A number of other technological advancements have had a significant impact on our ability to improve endoscopic sinus surgery. The ability of the Endoscrub™ to maintain clear visualization in the presence of bleeding, improved charge-coupled device (CCD) camera technology, and the development of suction irrigation drills have all enhanced our ability to completely remove disease and to extend the surgery beyond just the treatment of rhinosinusitis and beyond the boundaries of the nose. Although there is very limited evidence to suggest that the use of computer-assisted surgical navigation reduces complications, it clearly improves the surgeon’s ability to perform a complete surgical procedure and is a superb teaching tool. However, perhaps most important, scrolling through the images in a triplanar display preoperatively enables the surgeon to gain 3-D conceptualization of the anatomy, which is difficult to achieve with static images, even when they are available for review in all three planes. A significant limitation of computer-assisted surgical navigation, however, is its reliance on the preoperative scans. An exciting new development in this field is the introduction of portable low-radiation-dosage intraoperative CT with the ability to update the information in the image-guidance computer with real-time intraoperative images. Our preliminary work with such intraoperative CT scans suggests that they will be of significant benefit in ensuring the completeness of surgery.
Surgical precision continues to improve. With dramatic improvements in anesthetic safety, surgical time is no longer as critical an issue as it was previously, enabling the prudent surgeon to further reduce mucosal trauma, while at the same time performing a more complete procedure. The recent introduction of high-pressure dilation balloons (balloon sinuplasty) may further reduce mucosal trauma in highly selected cases. However, the positioning of this device as an alternative to surgery in many of the patients currently undergoing surgery would appear to be an unfortunate deception imparted on the patient population that we are trying to serve.
What the Future Holds
The demonstrated ability of rhinologists to close skull base defects and cerebrospinal fluid leaks with greater success rate than by craniotomy has already significantly extended the potential for endoscopic transnasal approaches. Benign, and even selected malignant, skull base tumors can now be approached by skilled endoscopic surgeons with major reductions in patient morbidity and improved surgical visualization. Yet we may have barely begun to scratch the surface of what is possible through an endoscopic approach. Although currently still too large for transnasal use, the surgical robot has demonstrated excellent utility for transoral surgery and carries the potential to dramatically enlarge the type of surgery that can be performed at the skull base and intracranially via the intranasal route. When small enough to be utilized intranasally, this device caries the potential to allow intracranial manipulation without tremor and with a level of dexterity not available even to the most skilled skull base surgeons. Additionally, it caries the potential to use vascular clipping or bipolar cauterization of intracranial blood vessels which cannot be reached with currently available technology significantly expanding the intracranial horizons for this type of surgery, while at the same time also reducing postoperative complications by allowing direct suture closure of dural patches.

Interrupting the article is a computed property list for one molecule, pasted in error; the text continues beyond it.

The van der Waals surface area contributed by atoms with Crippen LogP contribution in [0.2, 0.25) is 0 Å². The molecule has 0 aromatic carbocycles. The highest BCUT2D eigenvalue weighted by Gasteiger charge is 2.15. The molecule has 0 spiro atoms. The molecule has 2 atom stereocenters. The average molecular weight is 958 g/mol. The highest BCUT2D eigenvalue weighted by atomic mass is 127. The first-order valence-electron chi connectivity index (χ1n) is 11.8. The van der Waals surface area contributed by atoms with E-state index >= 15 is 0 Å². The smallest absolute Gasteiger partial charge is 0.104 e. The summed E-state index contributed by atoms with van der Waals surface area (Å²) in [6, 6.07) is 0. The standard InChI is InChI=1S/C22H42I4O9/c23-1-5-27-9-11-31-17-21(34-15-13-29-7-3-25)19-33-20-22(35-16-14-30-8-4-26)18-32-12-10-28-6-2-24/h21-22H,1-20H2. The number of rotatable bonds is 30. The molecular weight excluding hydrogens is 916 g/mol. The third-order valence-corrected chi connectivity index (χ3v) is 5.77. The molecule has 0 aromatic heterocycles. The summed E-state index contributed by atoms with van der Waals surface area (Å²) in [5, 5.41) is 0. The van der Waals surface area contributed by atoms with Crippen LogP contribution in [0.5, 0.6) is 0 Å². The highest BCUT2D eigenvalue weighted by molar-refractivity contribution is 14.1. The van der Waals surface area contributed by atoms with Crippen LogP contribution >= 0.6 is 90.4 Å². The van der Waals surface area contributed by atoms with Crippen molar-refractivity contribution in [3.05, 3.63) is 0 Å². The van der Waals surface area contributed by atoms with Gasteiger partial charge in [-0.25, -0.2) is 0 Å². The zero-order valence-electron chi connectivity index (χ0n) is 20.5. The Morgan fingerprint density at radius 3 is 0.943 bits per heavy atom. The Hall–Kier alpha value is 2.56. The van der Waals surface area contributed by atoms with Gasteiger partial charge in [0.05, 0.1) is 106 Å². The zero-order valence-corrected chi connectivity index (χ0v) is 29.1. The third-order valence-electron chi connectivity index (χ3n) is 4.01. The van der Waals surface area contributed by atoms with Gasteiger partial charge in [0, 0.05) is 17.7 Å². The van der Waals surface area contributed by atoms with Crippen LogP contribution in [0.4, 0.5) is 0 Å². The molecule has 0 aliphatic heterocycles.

The past 20 years have been an exciting period for rhinology, and evidence would suggest that the rapid advancements which have occurred to date will continue in the years ahead. The primary advances in terms of chronic rhinosinusitis will likely occur in the realm of further improvements in the understanding of the inflammatory pathways and their pharmacological control. However, surgery will likely continue to play a significant role for a minority of patients whose quality of life is impacted by this disorder. Since current estimates place the number of affected individuals at approximately 32 million people in the United States, it is likely that there will still be a sizeable population requiring surgical intervention, even as our medical therapies continue to improve. The sinus surgery is likely to be considerably more meticulous and less traumatic than it frequently is today. Additionally, the potential for advancements in skull base surgery remains large.
The concept of using a transnasal approach is far from novel, dating back to ancient Egypt. However, under endoscopic visualization the transnasal route has now again proven viable for the meticulous removal of skull base lesions, and it appears likely that in the future it will be extended to other lesions currently still treated by open craniotomy, with the potential for significant further reductions in patient morbidity.
©2007 The Triological Society